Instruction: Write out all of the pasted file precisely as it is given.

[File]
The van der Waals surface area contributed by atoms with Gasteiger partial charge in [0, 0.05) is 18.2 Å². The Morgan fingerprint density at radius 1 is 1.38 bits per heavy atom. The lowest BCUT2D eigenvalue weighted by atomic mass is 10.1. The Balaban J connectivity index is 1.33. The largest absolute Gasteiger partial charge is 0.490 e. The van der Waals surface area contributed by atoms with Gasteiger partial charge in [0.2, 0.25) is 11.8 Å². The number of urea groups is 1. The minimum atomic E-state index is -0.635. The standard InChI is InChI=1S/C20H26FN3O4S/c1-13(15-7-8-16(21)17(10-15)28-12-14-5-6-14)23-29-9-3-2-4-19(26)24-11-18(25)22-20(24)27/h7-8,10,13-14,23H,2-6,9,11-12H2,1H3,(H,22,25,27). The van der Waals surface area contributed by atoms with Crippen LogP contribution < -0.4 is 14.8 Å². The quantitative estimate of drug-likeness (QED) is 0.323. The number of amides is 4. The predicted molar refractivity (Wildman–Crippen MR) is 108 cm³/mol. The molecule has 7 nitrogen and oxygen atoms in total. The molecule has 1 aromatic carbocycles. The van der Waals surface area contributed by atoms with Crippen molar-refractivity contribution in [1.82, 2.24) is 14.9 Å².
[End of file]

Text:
The van der Waals surface area contributed by atoms with Gasteiger partial charge in [0, 0.05) is 18.2 Å². The Morgan fingerprint density at radius 1 is 1.38 bits per heavy atom. The lowest BCUT2D eigenvalue weighted by atomic mass is 10.1. The Balaban J connectivity index is 1.33. The largest absolute Gasteiger partial charge is 0.490 e. The van der Waals surface area contributed by atoms with Gasteiger partial charge in [0.2, 0.25) is 11.8 Å². The number of urea groups is 1. The minimum atomic E-state index is -0.635. The standard InChI is InChI=1S/C20H26FN3O4S/c1-13(15-7-8-16(21)17(10-15)28-12-14-5-6-14)23-29-9-3-2-4-19(26)24-11-18(25)22-20(24)27/h7-8,10,13-14,23H,2-6,9,11-12H2,1H3,(H,22,25,27). The van der Waals surface area contributed by atoms with Crippen LogP contribution < -0.4 is 14.8 Å². The quantitative estimate of drug-likeness (QED) is 0.323. The number of amides is 4. The predicted molar refractivity (Wildman–Crippen MR) is 108 cm³/mol. The molecule has 7 nitrogen and oxygen atoms in total. The molecule has 1 aromatic carbocycles. The van der Waals surface area contributed by atoms with Crippen molar-refractivity contribution in [1.82, 2.24) is 14.9 Å².